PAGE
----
Let’s Go is a modern remake of 1998's Pokémon Yellow from the Game Boy. It’s been gorgeously recreated in 3D, akin to the later games on the 3DS, but now with beautiful HD visuals for the first time. One of the biggest improvements in the visuals compared to recent games is that players are now able to see Pokémon wandering around in the wild. It’s not to the extent of something like Xenoblade (one day maybe), but it’s great to finally be able to see them all, and you can’t help but be excited when you first see a gigantic Onix wandering around.
Pokémon games have always been decent in the music department, making good use of whatever technologies they have to work with, but this game really steps it up a notch and it fits in wonderfully with the new visuals. It’s not just the aesthetics that have been changed, however - the gameplay has been given a big overall. Re-designed to be more accessible, to encapsulate the technology of the Switch, and to remove some of the grindier parts of the series, these changes for the most part are for the better, though not without their shortcomings.
Random battles have been removed completely, so instead of dreading wandering through long grass and caves you’re now able to see the Pokémon. This allows you to choose whether to interact with them, or just avoid them and keep on walking. Whereas in previous games the interaction would consist of battling your own Pokémon against wild ones to either gain XP or to weaken and catch it, this game changes that in favour of a system taken straight out of the mobile phenomenon Pokémon Go. Catching a Pokémon will add it your collection and gives some XP to the other Pokémon in your party.
Wisely, a bit more depth has also been added elsewhere. Again similar to Pokémon Go, you gain extra XP for timing your throws, and you can gain bonus XP for catching the same Pokémon back to back. There are also tiny/giant versions of Pokémon - catching these provides even more XP, and they’ll also have slightly improved abilities.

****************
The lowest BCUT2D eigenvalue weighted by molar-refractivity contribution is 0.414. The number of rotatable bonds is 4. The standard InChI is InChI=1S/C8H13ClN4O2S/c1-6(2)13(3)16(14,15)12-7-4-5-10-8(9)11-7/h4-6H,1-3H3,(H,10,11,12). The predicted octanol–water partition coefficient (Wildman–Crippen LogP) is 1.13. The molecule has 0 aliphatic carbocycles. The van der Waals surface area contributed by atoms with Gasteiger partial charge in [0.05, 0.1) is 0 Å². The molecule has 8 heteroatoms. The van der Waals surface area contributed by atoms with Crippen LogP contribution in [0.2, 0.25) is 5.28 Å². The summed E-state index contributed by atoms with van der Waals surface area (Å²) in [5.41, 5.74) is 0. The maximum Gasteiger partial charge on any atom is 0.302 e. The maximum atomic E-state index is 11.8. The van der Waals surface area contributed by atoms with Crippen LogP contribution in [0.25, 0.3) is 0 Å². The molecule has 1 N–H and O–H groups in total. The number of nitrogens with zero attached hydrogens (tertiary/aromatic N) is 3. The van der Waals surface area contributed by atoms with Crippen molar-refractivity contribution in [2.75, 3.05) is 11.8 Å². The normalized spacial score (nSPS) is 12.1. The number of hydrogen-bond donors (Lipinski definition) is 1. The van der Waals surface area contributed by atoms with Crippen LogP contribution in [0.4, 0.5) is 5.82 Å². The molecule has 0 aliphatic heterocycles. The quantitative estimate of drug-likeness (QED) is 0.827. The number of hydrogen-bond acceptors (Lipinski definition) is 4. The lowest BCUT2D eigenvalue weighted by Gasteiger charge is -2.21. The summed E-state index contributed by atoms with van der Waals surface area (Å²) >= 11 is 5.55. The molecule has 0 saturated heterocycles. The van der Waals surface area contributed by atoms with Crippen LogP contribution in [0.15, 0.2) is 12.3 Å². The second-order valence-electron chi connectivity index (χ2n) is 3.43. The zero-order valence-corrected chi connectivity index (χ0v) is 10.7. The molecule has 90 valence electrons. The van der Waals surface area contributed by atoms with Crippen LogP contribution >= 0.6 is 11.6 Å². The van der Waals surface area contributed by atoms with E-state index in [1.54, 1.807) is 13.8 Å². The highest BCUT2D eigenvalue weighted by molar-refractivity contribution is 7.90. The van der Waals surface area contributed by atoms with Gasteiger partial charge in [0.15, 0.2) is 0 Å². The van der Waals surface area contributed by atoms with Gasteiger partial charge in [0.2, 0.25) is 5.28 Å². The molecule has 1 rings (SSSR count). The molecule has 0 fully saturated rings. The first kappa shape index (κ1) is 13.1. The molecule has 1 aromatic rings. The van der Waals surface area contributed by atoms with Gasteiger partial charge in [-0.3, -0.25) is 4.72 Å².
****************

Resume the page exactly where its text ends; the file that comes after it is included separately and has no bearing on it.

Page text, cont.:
There are three different control options for the game: the traditional handheld experience, using a single Joycon, or using the Pokéball Plus controller. If you’re right-handed it feels weird to throw with your left, or to control a character’s movement stick with your right, as it’s pretty much been the left since the dawn of time. It’s an odd decision not to give people the option of two Joycons or the Pro Controller. The game has an optional two player co-op mode, but this basically just involves the second player battling along side you but doing little else.The Pokéball Plus accessory is an expensive luxury, but it certainly adds something to the experience. Prior to using it, the catching mechanics were probably the weakest part of the game, especially in handheld mode. The Pokéball Pro spins that thought on its head - once you start using it, catching Pokémon becomes a much more sought after experience. Just little touches such as the sound effects, the lights during a catch, and taking it away from the game to party like you're playing Sonic Adventure in 1999, is all very rad. Unless you're keen to use the integrated Pokémon Go functionality, you'll probably have buyer remorse once you finish Let's Go, but during it, expect a childlike grin on your face throughout.
Overall, Pokémon: Let’s Go is an excellent remake. The aesthetics are better than they’ve ever been, and the gameplay changes make it less grindy. Catching Pokémon is as addictive as it's ever been, and there’s never been a better reason to go catch 'em all.
POKEMON: LET'S GO PIKACHU!, LET'S GO EEVEE! / DEVELOPER: GAME FREAK / PUBLISHER: NINTENDO / PLATFORM: NINTENDO SWITCH / RELEASE DATE: OUT NOW